Hey everyone, It was suggested that I start a discussion on how to find and harvest burls. Please give your input also. I don’t deal with straight grain that often. I cut and sell burls for a living so here is what I know. It is illegal to harvest a burl without permission. of course if it is on your own property you can give yourself permission. What I do is put an ad on Craig’s list saying I want your burls. Most people don’t know what burls are. So you don’t get that many calls....
I promised some more info about my log building course experience. There has been some delay due to some discussions with the course owner about intellectual property. That is another discussion on its own, but for now we have to come to terms about what I may ‘reveal’ or how I may approach this so that his proprietary techniques are not fully revealed. My own view is that personal instruction is still the way to master these techniques and knowing what to do it will not take away...
Intro: Hello to all and welcome to the first installment of Intarsia Basics. Before we can start cutting we need to select the wood we want to use and get our pattern ready. Wood Choices: I prefer to start with stock that is one inch thick because that gives you a lot of depth that you can work with. It will require a little more sanding on some areas but it will help to give your piece a 3D look. It is your choice if you prefer to stain your wood to achieve the colors or use exot...
Found out the trex clamps I talked about in my last version (http://lumberjocks.com/TZH/blog/24588) weren’t strong enough to withstand the pressure exerted by the bolt going through, plus didn’t hold the sled rigidly enough (too much diagonal movement). So, back to the drawing board. Figured a clamp should function like a clamp no matter what the design is, so I used 2×4’s for the stationary clamp (first photo) and 2×2’s (oak – second photo) for the mov...
This is entirely the method shown by Roy Underhill but with color pictures and timbers which he has probably never worked with. What is a glut? A glut is a wooden wedge used to split timbers green from the woods.Made from wood, to split wood! Made entirely with a handsaw and an axe. Start with about a 2’ section of log 4-5” in diameter. This is my SUV carrying it back from the woods.Here I am use Australian Blackwood. I have about 50 of these dead standing ones which ...
Thanks for joining us for the third installment of “Intarsia Basics” and this is where it starts to get really fun. Cutting out the pattern is one of the best parts of doing this kind of art. It takes a little practice to get used to using your saw. You can look up some practice patterns or just make some zig zags, loop the loops, straight lines, gentle curves, and circles on a piece of paper and glue to a practice board. Cut out some of these and you will start getting used to the “feel ...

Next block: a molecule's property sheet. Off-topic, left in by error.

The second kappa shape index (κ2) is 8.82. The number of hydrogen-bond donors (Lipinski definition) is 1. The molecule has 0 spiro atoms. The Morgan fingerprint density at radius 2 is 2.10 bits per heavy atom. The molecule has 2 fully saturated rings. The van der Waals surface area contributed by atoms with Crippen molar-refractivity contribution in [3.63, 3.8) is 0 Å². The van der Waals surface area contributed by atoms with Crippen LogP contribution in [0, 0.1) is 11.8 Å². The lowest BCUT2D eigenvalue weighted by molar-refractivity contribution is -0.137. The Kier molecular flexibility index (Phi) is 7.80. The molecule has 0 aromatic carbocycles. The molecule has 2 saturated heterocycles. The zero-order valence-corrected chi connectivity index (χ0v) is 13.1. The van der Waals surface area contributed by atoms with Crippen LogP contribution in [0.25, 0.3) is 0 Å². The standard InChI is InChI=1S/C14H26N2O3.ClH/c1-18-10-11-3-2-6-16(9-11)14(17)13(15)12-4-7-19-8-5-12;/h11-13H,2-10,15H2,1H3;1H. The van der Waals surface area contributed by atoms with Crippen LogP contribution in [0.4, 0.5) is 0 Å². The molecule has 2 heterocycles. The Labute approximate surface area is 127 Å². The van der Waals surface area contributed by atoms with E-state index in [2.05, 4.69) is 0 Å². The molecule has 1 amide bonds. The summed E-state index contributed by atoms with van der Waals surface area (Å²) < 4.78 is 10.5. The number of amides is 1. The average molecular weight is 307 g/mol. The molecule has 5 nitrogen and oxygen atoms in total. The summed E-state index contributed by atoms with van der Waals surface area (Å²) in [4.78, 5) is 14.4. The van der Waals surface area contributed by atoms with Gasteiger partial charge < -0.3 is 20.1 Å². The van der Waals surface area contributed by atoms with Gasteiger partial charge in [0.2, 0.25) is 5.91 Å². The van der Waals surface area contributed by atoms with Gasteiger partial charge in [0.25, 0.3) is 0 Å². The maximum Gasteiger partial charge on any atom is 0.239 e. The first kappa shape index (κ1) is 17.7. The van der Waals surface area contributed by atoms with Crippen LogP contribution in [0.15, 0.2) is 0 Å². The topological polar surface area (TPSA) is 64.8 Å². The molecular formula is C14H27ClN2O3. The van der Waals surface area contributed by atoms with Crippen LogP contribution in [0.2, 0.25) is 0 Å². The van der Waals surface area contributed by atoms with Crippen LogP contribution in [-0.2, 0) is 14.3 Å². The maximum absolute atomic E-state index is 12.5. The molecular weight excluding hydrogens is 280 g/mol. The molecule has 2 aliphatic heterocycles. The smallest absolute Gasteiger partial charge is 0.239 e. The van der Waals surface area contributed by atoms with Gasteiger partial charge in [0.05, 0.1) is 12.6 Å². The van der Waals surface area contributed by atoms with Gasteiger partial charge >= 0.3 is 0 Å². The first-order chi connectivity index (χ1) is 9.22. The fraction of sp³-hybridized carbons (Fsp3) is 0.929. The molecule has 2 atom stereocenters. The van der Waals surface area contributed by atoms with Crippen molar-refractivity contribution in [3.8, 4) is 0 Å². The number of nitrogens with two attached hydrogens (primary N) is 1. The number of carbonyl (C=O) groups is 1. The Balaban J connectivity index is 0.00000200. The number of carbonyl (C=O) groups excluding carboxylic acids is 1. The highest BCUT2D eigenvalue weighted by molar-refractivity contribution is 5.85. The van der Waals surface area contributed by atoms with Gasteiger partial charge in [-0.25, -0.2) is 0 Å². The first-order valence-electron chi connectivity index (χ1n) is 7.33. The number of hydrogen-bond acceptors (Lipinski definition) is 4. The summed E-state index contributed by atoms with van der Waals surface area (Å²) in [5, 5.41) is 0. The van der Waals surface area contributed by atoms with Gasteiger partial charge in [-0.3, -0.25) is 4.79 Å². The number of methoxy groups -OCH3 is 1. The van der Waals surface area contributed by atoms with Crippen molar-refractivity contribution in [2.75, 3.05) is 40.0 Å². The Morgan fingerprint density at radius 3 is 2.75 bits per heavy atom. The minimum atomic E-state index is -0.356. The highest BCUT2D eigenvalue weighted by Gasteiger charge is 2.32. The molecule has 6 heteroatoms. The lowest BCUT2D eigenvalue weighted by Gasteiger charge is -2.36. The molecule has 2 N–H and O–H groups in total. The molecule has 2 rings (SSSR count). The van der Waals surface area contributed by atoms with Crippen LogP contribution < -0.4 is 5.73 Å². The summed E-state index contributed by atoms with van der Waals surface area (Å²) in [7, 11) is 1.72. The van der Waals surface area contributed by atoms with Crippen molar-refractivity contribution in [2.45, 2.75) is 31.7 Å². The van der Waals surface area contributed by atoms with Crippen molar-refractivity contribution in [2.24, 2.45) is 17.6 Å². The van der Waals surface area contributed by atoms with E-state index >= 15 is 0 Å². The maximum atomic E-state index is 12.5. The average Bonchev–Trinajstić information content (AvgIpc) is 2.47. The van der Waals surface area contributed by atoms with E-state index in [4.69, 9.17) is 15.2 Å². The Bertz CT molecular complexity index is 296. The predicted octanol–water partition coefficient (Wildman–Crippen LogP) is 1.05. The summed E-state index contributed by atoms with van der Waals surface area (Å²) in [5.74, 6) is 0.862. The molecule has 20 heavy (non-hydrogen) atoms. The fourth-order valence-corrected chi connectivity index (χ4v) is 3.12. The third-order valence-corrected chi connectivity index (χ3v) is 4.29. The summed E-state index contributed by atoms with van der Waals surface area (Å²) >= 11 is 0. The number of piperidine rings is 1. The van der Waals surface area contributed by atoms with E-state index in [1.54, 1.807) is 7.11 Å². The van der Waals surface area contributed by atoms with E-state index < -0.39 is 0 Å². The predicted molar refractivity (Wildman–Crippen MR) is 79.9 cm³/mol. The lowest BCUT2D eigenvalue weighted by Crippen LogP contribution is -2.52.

I just got back from a woodworking tool estate sale. There were many good buys. I would of purchase a lot more but ran out of money. I spotted this woodworking vise and noticed that it is a quick release. I already got an old vice for the workbench that I am currently building, but it is not a quick release. I thought I would give it a go. I am taking a chance in buying a vise that wouldn’t turn. For $25.00, I don’t think it is much of a gamble. Here’s what I have foun...
Version 1.2a At this point I decided to get more “radical” in my design approach. I removed two of the cross rails (found out through experience that I didn’t need them anyway). Then I took the corner poles out of the flanges and put a “sleeve” on the side of my table for the corner poles to slide into (see photo below). Electrical conduit clamps work great for attaching the sleeves. This design also allowed me to adjust the height of the router sled in...
Since we’ve started a business, North Country Rustics (find me on Facebook) we’ve been very busy but we’ve also tried to take our projects to a new level. We’ve made several log beds (eventually, we even began making the bed frames from log~even though I wimped out on my son’s bed) but we are currently working on our first log bed for sale. The queen sized bed is really our best work yet but we’re stumped when it comes to how we should finish it. We re...
Hi everyone, I started this project a few days ago. It is a Box Elder Burl that I hollowed out with an arbortech and plan on getting a 36” glass top for it. I am wandering how to finish the outside. Due to the pressure washing. It has made the surface a little ruff. So I am not sure if I should sand it and just show the figure or keep it natural. I still have a little bit more of hollowing it out. I also plan on sanding the inside and figure out how to make the figure pop out visuall...
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